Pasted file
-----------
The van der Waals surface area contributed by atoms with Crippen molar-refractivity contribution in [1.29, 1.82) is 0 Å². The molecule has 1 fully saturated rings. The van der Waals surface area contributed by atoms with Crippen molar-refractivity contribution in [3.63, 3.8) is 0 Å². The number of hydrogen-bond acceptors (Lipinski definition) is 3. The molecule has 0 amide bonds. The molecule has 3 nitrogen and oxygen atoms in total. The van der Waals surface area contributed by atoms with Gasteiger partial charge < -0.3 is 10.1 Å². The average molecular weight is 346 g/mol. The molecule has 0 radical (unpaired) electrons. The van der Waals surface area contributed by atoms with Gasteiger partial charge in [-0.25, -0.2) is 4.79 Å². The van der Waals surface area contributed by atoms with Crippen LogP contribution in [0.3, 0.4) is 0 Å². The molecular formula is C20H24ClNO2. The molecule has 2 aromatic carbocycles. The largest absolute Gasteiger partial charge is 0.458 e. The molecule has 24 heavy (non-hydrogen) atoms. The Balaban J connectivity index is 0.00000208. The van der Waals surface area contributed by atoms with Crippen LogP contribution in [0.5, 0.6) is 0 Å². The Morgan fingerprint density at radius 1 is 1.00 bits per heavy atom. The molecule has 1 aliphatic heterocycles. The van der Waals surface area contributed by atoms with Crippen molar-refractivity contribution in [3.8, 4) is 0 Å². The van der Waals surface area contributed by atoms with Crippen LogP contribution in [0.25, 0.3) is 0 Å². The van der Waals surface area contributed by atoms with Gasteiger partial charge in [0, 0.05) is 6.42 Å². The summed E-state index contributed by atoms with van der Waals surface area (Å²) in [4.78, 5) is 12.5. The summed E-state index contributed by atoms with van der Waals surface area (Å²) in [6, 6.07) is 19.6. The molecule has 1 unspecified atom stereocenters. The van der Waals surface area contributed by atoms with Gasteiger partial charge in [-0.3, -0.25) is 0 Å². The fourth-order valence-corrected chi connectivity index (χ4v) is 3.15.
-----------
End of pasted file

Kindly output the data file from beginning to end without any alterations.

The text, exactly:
The van der Waals surface area contributed by atoms with Crippen molar-refractivity contribution in [1.29, 1.82) is 0 Å². The molecule has 1 fully saturated rings. The van der Waals surface area contributed by atoms with Crippen molar-refractivity contribution in [3.63, 3.8) is 0 Å². The number of hydrogen-bond acceptors (Lipinski definition) is 3. The molecule has 0 amide bonds. The molecule has 3 nitrogen and oxygen atoms in total. The van der Waals surface area contributed by atoms with Gasteiger partial charge < -0.3 is 10.1 Å². The average molecular weight is 346 g/mol. The molecule has 0 radical (unpaired) electrons. The van der Waals surface area contributed by atoms with Gasteiger partial charge in [-0.25, -0.2) is 4.79 Å². The van der Waals surface area contributed by atoms with Crippen LogP contribution in [0.3, 0.4) is 0 Å². The molecular formula is C20H24ClNO2. The molecule has 2 aromatic carbocycles. The largest absolute Gasteiger partial charge is 0.458 e. The molecule has 24 heavy (non-hydrogen) atoms. The Balaban J connectivity index is 0.00000208. The van der Waals surface area contributed by atoms with Crippen LogP contribution in [0.5, 0.6) is 0 Å². The Morgan fingerprint density at radius 1 is 1.00 bits per heavy atom. The molecule has 1 aliphatic heterocycles. The van der Waals surface area contributed by atoms with Crippen molar-refractivity contribution in [3.8, 4) is 0 Å². The van der Waals surface area contributed by atoms with Crippen LogP contribution in [0.25, 0.3) is 0 Å². The van der Waals surface area contributed by atoms with Gasteiger partial charge in [0, 0.05) is 6.42 Å². The summed E-state index contributed by atoms with van der Waals surface area (Å²) in [4.78, 5) is 12.5. The summed E-state index contributed by atoms with van der Waals surface area (Å²) in [6, 6.07) is 19.6. The molecule has 1 unspecified atom stereocenters. The van der Waals surface area contributed by atoms with Gasteiger partial charge in [-0.3, -0.25) is 0 Å². The fourth-order valence-corrected chi connectivity index (χ4v) is 3.15.